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Jessie Cardin Returns to Run B.A.A. 10k After Collapsing At The Boston Marathon

After collapsing on the Boston Marathon course, Jessie Cardin came back to PR in the B.A.A. 10k.

Photo: Michael Scottt

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On June 25, professional runner Jessie Cardin ran the B.A.A. 10K, her first time back to Boston since running the marathon in April. Cardin trains in Michigan with the Hansons-Brooks program but grew up and went to college in Massachusetts. However, coming back to Boston is more than just a homecoming. After collapsing at Mile 23 of the Boston Marathon, running the B.A.A. 10K was an opportunity to make better running memories in a city she loves.

When Cardin toed the line in Hopkinton at the start of the Boston Marathon, she hoped to improve upon her debut time of 2:33:34 set in Chicago the previous October. She describes her training for Boston as having gone “splendidly.”

“It is really surprising how much your body can surprise you, either in a good way or a bad way. And I feel like it surprised me in a good way during the segment, because there were workouts that I’ve done that I’m like, ‘Oh my gosh, I can’t believe I just did that.’ Just those moments of ‘look at how far I’ve come’. It’s so great to see that and feel good while doing it. And to be healthy, to [train] alongside teammates, it was just a picture-perfect build. I felt like my mindset was really good,” Cardin says.

The morning of the marathon was uneventful, with breakfast, transportation and warmups all going as expected. Other than a missed bottle at 5K, which she ran back for and then quickly caught back up to the pack she was running with, the first half of the race went as planned. She crossed the halfway point of the marathon in 1:15:09 feeling great.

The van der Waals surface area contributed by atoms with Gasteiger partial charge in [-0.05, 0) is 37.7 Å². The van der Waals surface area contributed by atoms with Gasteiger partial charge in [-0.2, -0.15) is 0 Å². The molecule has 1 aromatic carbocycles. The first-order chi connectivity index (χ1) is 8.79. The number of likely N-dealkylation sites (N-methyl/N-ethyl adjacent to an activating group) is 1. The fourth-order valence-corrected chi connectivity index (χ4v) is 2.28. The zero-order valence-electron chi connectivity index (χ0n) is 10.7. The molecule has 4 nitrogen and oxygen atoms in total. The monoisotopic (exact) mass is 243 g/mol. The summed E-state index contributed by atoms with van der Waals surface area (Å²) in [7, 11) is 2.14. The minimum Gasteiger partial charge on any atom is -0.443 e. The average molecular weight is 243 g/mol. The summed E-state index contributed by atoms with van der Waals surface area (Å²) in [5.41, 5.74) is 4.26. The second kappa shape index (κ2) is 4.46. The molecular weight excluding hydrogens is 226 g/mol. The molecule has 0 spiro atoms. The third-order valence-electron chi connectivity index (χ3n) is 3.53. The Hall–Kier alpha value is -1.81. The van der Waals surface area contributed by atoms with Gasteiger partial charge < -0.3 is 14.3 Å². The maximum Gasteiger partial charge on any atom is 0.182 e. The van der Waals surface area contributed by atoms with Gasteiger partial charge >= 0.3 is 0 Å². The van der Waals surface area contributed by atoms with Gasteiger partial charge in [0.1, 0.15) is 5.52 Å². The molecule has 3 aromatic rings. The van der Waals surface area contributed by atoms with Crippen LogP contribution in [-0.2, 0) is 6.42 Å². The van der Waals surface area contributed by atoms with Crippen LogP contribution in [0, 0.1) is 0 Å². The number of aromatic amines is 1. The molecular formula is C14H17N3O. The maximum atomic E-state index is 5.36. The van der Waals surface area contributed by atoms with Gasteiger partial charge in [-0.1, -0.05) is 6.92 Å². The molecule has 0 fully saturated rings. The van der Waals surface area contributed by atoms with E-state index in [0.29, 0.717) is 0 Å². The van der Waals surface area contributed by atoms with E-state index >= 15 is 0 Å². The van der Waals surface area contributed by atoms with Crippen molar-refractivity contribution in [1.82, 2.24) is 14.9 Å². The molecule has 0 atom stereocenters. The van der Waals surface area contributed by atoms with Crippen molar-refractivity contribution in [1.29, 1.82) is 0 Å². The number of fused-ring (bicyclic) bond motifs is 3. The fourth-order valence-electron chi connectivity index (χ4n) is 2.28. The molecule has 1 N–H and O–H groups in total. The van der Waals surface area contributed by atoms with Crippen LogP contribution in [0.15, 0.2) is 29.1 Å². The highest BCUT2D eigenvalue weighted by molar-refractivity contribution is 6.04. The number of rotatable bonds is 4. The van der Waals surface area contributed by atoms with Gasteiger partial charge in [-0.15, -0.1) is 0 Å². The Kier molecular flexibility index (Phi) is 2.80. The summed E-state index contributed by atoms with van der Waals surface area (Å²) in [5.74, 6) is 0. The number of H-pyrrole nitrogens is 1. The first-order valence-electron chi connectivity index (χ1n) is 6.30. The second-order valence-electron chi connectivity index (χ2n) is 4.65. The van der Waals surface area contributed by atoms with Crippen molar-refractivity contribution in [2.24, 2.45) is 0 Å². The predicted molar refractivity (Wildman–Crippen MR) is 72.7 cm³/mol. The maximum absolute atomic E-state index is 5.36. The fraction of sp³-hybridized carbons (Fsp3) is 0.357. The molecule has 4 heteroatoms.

“I kind of did a quick physical checklist. Okay, how are we feeling? Mind is sharp. That’s good. After that one bottle I missed and went back to [at 5K], all my bottles after that I didn’t miss any, so that’s good. Check. Legs were feeling very, very strong, almost like I was preparing them to take on the hills, I wasn’t feeling tired at all. I just felt like a machine. And I was like, ‘This is perfect. This is where I want to be,’” says Cardin.

Running in a pack that included Cardin’s teammate and training partner, Anne-Marie Blaney, they clicked off a 5:45 mile – close to goal pace of 5:43 per mile- at Mile 16, the beginning of the Newton Hills. Cardin says she still had no indication of what was going to happen just a few miles later. But the body can surprise you, for better but also for worse sometimes.

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A Turn Of Events

Reflecting back on the day, the first indication something was going wrong came around Mile 19 when Cardin says she felt like Blaney, was surging ahead of her. Afterwards, Cardin says Blaney told her she had not surged but was holding pace and Cardin had slowed down. Blaney tried to motion with her hand to get Cardin to catch back up, but Cardin says she believed her teammate was running too fast and stayed back to run on her own.